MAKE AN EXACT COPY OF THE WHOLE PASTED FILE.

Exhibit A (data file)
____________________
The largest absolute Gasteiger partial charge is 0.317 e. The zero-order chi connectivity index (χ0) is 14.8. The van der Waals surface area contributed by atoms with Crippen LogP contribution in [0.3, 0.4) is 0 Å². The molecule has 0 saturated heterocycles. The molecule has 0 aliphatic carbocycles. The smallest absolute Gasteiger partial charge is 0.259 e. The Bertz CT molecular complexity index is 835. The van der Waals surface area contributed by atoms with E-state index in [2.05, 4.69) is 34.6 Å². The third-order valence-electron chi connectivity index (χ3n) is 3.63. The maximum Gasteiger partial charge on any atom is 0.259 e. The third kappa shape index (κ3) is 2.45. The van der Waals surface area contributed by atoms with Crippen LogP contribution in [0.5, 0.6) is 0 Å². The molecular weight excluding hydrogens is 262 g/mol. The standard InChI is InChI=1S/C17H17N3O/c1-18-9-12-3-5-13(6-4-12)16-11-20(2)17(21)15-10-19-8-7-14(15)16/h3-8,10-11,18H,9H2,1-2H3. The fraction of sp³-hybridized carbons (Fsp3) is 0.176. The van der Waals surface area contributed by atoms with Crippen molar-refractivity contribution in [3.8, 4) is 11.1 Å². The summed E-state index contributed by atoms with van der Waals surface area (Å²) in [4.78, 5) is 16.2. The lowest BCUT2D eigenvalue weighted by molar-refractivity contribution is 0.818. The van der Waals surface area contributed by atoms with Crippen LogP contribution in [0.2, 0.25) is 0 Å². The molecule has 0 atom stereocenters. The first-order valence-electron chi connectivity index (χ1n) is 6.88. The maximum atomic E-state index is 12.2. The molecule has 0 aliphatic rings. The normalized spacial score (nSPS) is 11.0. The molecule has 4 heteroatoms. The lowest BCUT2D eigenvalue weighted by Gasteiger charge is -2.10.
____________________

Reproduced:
The largest absolute Gasteiger partial charge is 0.317 e. The zero-order chi connectivity index (χ0) is 14.8. The van der Waals surface area contributed by atoms with Crippen LogP contribution in [0.3, 0.4) is 0 Å². The molecule has 0 saturated heterocycles. The molecule has 0 aliphatic carbocycles. The smallest absolute Gasteiger partial charge is 0.259 e. The Bertz CT molecular complexity index is 835. The van der Waals surface area contributed by atoms with E-state index in [2.05, 4.69) is 34.6 Å². The third-order valence-electron chi connectivity index (χ3n) is 3.63. The maximum Gasteiger partial charge on any atom is 0.259 e. The third kappa shape index (κ3) is 2.45. The van der Waals surface area contributed by atoms with Crippen LogP contribution in [0.5, 0.6) is 0 Å². The molecular weight excluding hydrogens is 262 g/mol. The standard InChI is InChI=1S/C17H17N3O/c1-18-9-12-3-5-13(6-4-12)16-11-20(2)17(21)15-10-19-8-7-14(15)16/h3-8,10-11,18H,9H2,1-2H3. The fraction of sp³-hybridized carbons (Fsp3) is 0.176. The van der Waals surface area contributed by atoms with Crippen molar-refractivity contribution in [3.8, 4) is 11.1 Å². The summed E-state index contributed by atoms with van der Waals surface area (Å²) in [4.78, 5) is 16.2. The lowest BCUT2D eigenvalue weighted by molar-refractivity contribution is 0.818. The van der Waals surface area contributed by atoms with Crippen LogP contribution in [0.2, 0.25) is 0 Å². The molecule has 0 atom stereocenters. The first-order valence-electron chi connectivity index (χ1n) is 6.88. The maximum atomic E-state index is 12.2. The molecule has 0 aliphatic rings. The normalized spacial score (nSPS) is 11.0. The molecule has 4 heteroatoms. The lowest BCUT2D eigenvalue weighted by Gasteiger charge is -2.10.